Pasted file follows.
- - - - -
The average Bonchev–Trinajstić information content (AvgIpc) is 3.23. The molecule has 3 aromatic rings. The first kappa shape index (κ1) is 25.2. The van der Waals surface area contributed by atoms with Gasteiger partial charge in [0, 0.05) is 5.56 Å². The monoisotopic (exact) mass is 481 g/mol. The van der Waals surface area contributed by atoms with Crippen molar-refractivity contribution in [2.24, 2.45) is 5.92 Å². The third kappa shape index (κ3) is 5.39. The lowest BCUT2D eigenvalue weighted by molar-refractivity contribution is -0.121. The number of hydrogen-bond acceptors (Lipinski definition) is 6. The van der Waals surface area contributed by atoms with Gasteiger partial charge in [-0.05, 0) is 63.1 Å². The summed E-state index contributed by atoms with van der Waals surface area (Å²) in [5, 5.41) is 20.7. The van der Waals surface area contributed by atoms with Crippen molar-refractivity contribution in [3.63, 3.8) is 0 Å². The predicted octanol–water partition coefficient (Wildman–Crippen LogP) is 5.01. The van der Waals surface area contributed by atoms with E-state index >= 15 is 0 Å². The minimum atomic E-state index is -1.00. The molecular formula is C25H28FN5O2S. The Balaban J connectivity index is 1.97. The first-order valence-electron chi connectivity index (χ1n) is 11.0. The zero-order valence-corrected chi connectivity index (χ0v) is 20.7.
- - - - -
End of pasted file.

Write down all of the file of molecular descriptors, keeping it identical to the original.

The average Bonchev–Trinajstić information content (AvgIpc) is 3.23. The molecule has 3 aromatic rings. The first kappa shape index (κ1) is 25.2. The van der Waals surface area contributed by atoms with Gasteiger partial charge in [0, 0.05) is 5.56 Å². The monoisotopic (exact) mass is 481 g/mol. The van der Waals surface area contributed by atoms with Crippen molar-refractivity contribution in [2.24, 2.45) is 5.92 Å². The third kappa shape index (κ3) is 5.39. The lowest BCUT2D eigenvalue weighted by molar-refractivity contribution is -0.121. The number of hydrogen-bond acceptors (Lipinski definition) is 6. The van der Waals surface area contributed by atoms with Gasteiger partial charge in [-0.05, 0) is 63.1 Å². The summed E-state index contributed by atoms with van der Waals surface area (Å²) in [5, 5.41) is 20.7. The van der Waals surface area contributed by atoms with Crippen molar-refractivity contribution in [3.63, 3.8) is 0 Å². The predicted octanol–water partition coefficient (Wildman–Crippen LogP) is 5.01. The van der Waals surface area contributed by atoms with E-state index >= 15 is 0 Å². The minimum atomic E-state index is -1.00. The molecular formula is C25H28FN5O2S. The Balaban J connectivity index is 1.97. The first-order valence-electron chi connectivity index (χ1n) is 11.0. The zero-order valence-corrected chi connectivity index (χ0v) is 20.7.